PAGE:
I have looked on every site I know and been through EVERY PAGE
of threads listed in the general discussion area of this forum (as well as many pages on others) and this is the closest I have come to anything even remotely addressing my question....a discussion on the Royal Weddings Message Boards or Glittering Royal Events Message Board focused on QEII not attending the upcoming Swedish crown princess' wedding. Lots of opinions thrown about but I recall reading two explanations YEARS ago:
1. Being the most prominent royal figure in the world it would be a logistical and security nightmare for both the British as well as the hosting nation's royal security force. (I can kind of understand this)
2. Adherence to protocol would have the highest ranking royal arriving and being seated last, which would have HM QEII entering after the bride, the mother of the bride, and every other guest. (maybe...if you adhere to STRICT protocol, but that's a stretch. I actually think Lillibet just doesn't want to go and this is her excuse.)
Anyway...it got me thinking about either a photo or video footage of Charles and Diana's wedding when they had lined up the reigning monarchs from other countries to enter last before the wedding procession. Someone (a court person/wedding planner) was arranging them so they could walk from the entrance to the preferred seating in the church in the order of reign from newest to most senior in terms of service.
So I started researching and found this:
[QUOTE=Alexandria;437237]One protocol is that when royals are "lined up" they are ordered by who has been reigning the longest would enter first.
For example, at a funeral the longest reigning monarch would "head" the procession of royal guests. In most cases it would be QEII if she attended an event. I am not sure what the protocol was exactly when heirs attend in place of their parents -- for example Albert for Prince Ranier and Prince Charles or Prince Phillip for Queen Elizabeth II
Sometimes the protocol is broken for personal reasons. One recent example I can come up with was that at Prince Claus of the Netherlands' funeral, King Juan Carlos and Queen Sofia were placed before longer reigning monarchs because of their friendship with Queen Beatrix.
I suppose that when there are occasions with royal courts with family members from other royal houses such protocol might also be broken for family ties, such as the Danish or Belgian courts.QUOTE]
That comment, along with pics from other royal weddings showing Albert seated next to the POW made me consider seating arrangements/marching order for the wedding in Sweden next month.
Indulge my fantasy for this question: Assuming all reigning royal heads of state as well as theirs heirs were invited and attended.......
1. Would the "family" relations (Denmark, Belgium, Norway) be seated in higher precedence than other royals who have been reigning longer?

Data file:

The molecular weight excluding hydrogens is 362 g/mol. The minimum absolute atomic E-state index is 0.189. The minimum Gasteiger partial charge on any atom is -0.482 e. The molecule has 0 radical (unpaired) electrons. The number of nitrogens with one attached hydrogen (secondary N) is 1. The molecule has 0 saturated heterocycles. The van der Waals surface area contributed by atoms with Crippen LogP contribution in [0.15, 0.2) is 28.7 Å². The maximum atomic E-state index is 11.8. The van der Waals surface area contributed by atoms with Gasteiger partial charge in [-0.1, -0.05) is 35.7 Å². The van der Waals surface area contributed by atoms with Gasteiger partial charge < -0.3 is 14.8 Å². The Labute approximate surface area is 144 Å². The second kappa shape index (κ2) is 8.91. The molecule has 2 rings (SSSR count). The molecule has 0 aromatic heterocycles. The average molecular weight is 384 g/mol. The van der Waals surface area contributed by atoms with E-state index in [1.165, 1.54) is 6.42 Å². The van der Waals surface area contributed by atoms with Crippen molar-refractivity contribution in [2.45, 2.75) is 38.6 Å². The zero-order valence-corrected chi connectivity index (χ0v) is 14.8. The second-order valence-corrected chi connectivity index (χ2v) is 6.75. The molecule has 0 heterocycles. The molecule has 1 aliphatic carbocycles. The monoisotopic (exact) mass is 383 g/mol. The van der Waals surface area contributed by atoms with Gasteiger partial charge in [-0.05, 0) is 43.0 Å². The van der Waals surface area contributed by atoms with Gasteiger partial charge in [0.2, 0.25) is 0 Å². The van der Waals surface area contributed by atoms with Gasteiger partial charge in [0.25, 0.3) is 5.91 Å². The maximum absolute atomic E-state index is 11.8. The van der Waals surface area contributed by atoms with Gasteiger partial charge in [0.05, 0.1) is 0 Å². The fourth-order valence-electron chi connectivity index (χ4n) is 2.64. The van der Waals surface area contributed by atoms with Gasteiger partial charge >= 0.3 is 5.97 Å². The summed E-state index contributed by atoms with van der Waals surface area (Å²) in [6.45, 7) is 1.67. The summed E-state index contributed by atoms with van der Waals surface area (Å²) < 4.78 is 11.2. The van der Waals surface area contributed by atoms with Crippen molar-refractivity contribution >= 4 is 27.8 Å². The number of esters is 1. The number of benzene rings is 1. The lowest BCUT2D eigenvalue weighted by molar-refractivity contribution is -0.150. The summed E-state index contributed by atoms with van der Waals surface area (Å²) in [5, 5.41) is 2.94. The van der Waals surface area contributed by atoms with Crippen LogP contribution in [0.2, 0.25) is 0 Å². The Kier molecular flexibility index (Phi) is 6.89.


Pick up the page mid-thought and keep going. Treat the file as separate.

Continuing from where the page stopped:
2. Among the "family" relations would the fact that the Danes are 1st cousins to the Swedes matter at all considering the Belgians and Norwegians are from a colatteral line of Swedish cousins?
3. If King Bhumibol of Thailand chose to attend (which is HIGHLY unlikely given the political situation and escalating violence this past week), would he sit in a more prominent spot than QEII even though he is not a European monarch?
4. Now that Prince Albert II of Monaco is a reigning sovereign prince, is he treated the same as any other head of state or royal head of state even though he is a "serene highness" and head of a "principality" instead of a kingdom? For example, if they all reigned an equal amount of time, would he have to walk in/sit behind all the kings and queens?
5. What about the Grand Dukes of Luxembourg? Are they considered the same as a king and queen?....are they considered the same as Albert II of Monaco or the Princes of Liechtenstein?....or are they considered something in between? (They are "royal highnesses" after all)
6. Some of the Arabic/Muslim/Eastern monarchies go by different names - Kings, Sultans, Sheikhs - are they considered equal to the European monarchies in terms of precedence (some of them use a different style as well...for example HM the Sultan of Oman and HH the Emir of Qatar)?
7. What about the King of Malaysia. Being a hereditary ruler of his separate state in the Malaysian confederation and elected by the group of rulers for a five-year term means he is sometimes a King and sometimes not a king. When he is serving as King, is considered on equal status with someone like QEII?
8. 2ND TO LAST QUESTION
What about formerly reigning monarchs - Constantine II of the Hellenes, Simeon of Bulgaria, Michael of Romania, et.al.? Because most of the royal community still calls them "Kings" and not ex-kings and because they are invited to many of these events, are they marched in and seated among the reigning monarchs or are they relegated to a lower status (seated behind other monarchs, or behind reigning monarchs' heirs, or behind all currently serving heads of state-including republics)?
9. LAST QUESTION -
Among the heirs of the reigning monarchies - are they seated according to any timeframe...oldest monarchy, same order as the monarchs, etc.?
10. BONUS QUESTION - So the last question made me think of another...aAAAAAAAHHHHH!!!!! Heirs of former monarchies that were deposed (Alexander of Yugoslavia, Victor Emmanuel of Italy, Reza Pahlavi of Iran, et.al.) - where are they classified among royal foreign guests - among the heirs? in the general population?